But America long ago ceased to analyze events with anything remotely resembling an objective moral standard. Nowadays, the only yardsticks our imperial elites understand are power and self-interest.
Over the past seven years, the Bush Administration strove to "contain" Russia by establishing Georgia as a regional proxy. This was quickly followed by the now-familiar horror-show of Washington special interest groups. The petroleum lobby wanted to control a vital pipeline that transports Caspian oil to the Mediterranean. The military coveted Georgian territory for "lily-pad" bases. The arms industry saw Georgia as a lucrative market for its new geegaws and gizmos.
It was a wonderful little playground, and everything was going swimmingly until Putin came along and kicked over the apple cart.
But from all the whining in the media, you’d think it was the Russians who actually started the war.
The most telling example I’ve seen of neoconservative bellyaching was published by Leon Aron (a Russia scholar at the neoconservative American Enterprise Institute) in the August 13 edition of USA Today. Most of his article consists of ad hominem attacks on Vladimir Putin and petty ethnic slurs against the Russian people, but the real meat of the piece involves Aron’s description of a newfound menace he calls "Putinism."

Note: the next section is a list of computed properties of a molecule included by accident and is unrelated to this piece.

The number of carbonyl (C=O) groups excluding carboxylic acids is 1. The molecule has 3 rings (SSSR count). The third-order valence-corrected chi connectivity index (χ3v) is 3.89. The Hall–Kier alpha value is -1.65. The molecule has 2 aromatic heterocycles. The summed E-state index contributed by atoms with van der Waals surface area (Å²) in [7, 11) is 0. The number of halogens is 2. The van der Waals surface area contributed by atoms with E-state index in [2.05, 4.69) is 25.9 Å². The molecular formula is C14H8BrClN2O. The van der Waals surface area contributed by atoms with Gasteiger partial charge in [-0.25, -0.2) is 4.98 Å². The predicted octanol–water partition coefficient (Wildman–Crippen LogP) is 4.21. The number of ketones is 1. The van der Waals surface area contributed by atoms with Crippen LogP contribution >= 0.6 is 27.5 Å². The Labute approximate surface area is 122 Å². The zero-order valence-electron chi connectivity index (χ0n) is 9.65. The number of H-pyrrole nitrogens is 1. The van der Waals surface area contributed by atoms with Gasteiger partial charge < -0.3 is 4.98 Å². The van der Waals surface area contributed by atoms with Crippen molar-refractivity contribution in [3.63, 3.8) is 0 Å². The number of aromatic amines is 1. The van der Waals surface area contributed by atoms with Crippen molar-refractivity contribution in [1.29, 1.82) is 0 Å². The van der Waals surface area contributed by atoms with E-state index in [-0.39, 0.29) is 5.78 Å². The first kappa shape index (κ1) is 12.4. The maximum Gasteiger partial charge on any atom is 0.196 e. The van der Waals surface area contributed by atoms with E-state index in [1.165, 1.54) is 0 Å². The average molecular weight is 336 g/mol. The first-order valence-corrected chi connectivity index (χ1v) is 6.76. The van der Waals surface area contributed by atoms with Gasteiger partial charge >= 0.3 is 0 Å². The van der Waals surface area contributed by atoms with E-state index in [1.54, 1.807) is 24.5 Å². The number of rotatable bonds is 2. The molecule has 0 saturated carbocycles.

"Putinism" is, he claims, a dangerous crypto-fascist ideology that is engulfing contemporary Russia. In the article, Aron lists the main tenets of "Putinism," and, in the process, reveals more about himself and the American Enterprise Institute than he does anything about Russia or its leaders.
There are, according to Aron, five major characteristics of "Putinism":
1. The intensely personal system of power in which the "national leader" rather than democratic institutions rule.
2. The state propaganda themes of loss and imperial nostalgia.
3. The idea of the besieged fortress Russia surrounded by cunning, ruthless, and plotting enemies on every side.
4. Spy mania
5. The labeling of political opposition as the "fifth column" traitors.
To the wearied libertarian ear, this newly discovered ideology should sound eerily familiar.
In truth, each and every one of these principles has already been embraced – and even glorified – by the very neoconservatives who now so viciously denounce Putin.
Take the first tenet, for example. The intensely personal system of power in which the "national leader" rather than democratic institutions rule.